Covid-19 and Canadian real estate: where we are (at the moment)

The state of affairs of real estate development in Canada at the height of the pandemic

This article purports to present a snapshot of what is happening in Canadian real estate markets now, not what is going to happen after the pandemic lockdown is over. There will be plenty of time to speculate on what the post-Covid-19 landscape will look like, and there is no shortage of so-called “pundits” ready and willing to weigh-in on the subject, but for the time being, this snapshot will hopefully provide Building readers with the situation on the ground now.

Almost every province and territory in the country has invoked a “state of emergency” within the last few weeks (e.g., Québec on March 14, Ontario on March 17, and British Columbia on March 18). These “states of emergency” all vary slightly, but generally order the closure of all non-essential businesses and impose quarantine protocols mandating social isolation with fines and/or incarceration for non-compliance. The real estate purchase and sale sectors have been unaffected – realtors and land registrars have been deemed essential in every jurisdiction that has imposed a lockdown.

Financial institutions have been also been exempted from mandatory closure rules, although almost all branch networks are now operating on a restricted basis, with mortgages being funded only through large regional branches and during shortened business hours. Prior to the lockdown, most residential mortgages were funded though the physical delivery and deposit of bank drafts and certified cheques. Although there has been a pronounced shift towards wire funds transfer as a result of the lockdown, a good number of mortgage advances remain via bank drafts and certified cheques. There have been reports in Toronto of long line-ups at banks for the pick-up and depositing of mortgage funds, but there is no indication whatsoever that any financial institutions will stop lending.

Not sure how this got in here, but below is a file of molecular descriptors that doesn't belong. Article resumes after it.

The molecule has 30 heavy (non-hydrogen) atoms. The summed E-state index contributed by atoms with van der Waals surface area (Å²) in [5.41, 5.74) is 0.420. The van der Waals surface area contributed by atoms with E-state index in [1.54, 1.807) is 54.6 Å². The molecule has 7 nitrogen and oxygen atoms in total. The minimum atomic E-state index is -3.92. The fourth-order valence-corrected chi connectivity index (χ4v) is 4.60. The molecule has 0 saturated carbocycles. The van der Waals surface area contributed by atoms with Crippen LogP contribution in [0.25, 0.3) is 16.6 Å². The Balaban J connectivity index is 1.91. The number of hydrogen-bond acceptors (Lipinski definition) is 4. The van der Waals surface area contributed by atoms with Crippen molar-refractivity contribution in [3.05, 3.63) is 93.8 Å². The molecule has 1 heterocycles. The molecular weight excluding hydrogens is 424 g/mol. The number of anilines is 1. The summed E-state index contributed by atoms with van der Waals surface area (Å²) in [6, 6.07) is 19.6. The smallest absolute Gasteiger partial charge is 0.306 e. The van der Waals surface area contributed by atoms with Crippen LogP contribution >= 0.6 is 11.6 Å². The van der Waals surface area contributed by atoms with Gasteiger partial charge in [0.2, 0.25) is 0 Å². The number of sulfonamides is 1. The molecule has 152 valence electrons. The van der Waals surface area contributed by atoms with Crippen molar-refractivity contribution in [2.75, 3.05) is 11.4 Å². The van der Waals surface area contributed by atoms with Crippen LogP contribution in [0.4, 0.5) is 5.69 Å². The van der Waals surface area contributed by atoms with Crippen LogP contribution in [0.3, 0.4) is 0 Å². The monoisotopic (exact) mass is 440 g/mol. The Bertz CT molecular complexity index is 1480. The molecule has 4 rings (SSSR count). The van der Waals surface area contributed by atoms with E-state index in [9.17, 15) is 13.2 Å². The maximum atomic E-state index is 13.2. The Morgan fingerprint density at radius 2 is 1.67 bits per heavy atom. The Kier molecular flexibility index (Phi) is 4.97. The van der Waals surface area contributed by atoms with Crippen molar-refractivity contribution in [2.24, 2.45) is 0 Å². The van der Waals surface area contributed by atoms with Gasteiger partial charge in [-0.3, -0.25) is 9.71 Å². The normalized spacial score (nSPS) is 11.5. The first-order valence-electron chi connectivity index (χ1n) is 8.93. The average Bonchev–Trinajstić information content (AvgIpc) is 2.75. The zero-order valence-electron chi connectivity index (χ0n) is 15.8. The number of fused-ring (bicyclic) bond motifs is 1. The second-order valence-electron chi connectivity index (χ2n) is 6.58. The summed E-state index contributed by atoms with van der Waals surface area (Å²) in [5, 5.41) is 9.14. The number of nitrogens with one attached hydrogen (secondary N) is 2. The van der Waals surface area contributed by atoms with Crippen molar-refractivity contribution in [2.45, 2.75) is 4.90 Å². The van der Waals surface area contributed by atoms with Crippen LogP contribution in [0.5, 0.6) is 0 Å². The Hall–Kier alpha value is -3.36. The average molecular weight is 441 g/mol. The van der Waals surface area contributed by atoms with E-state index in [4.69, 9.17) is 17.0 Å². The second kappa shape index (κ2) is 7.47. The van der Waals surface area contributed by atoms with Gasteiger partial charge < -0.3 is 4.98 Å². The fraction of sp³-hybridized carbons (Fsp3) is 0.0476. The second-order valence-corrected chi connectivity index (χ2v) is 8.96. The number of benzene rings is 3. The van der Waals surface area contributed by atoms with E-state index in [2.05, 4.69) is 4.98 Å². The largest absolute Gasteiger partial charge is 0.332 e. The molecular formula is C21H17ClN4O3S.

Therefore, while it isn’t “business as usual,” the real estate and mortgage markets in Canada remain fully operational. In every jurisdiction that has declared a state of emergency, land registration and lawyers have been exempted from forced quarantine/closure rules. Almost all of Canada’s 10 provinces operate electronic land registration systems where deeds and mortgages are registered. In every province which runs an electronic land registration system, such systems remain operational notwithstanding declared states of emergency and in some cases, the closure of any corresponding physical land registry offices.

With almost every Canadian land registration system still up and running, it is no surprise that every jurisdiction reported strength in the closing of deals through to the end of March. Deals made in January and February of 2020 (and earlier) appear to have closed in March of 2020, with all land registration systems still operating. Indeed, several Canadian jurisdictions reported higher March closings (year-over-year), but anecdotal evidence suggests that such strength will not hold past the end of April.

Photo by Wes Hicks on Unsplash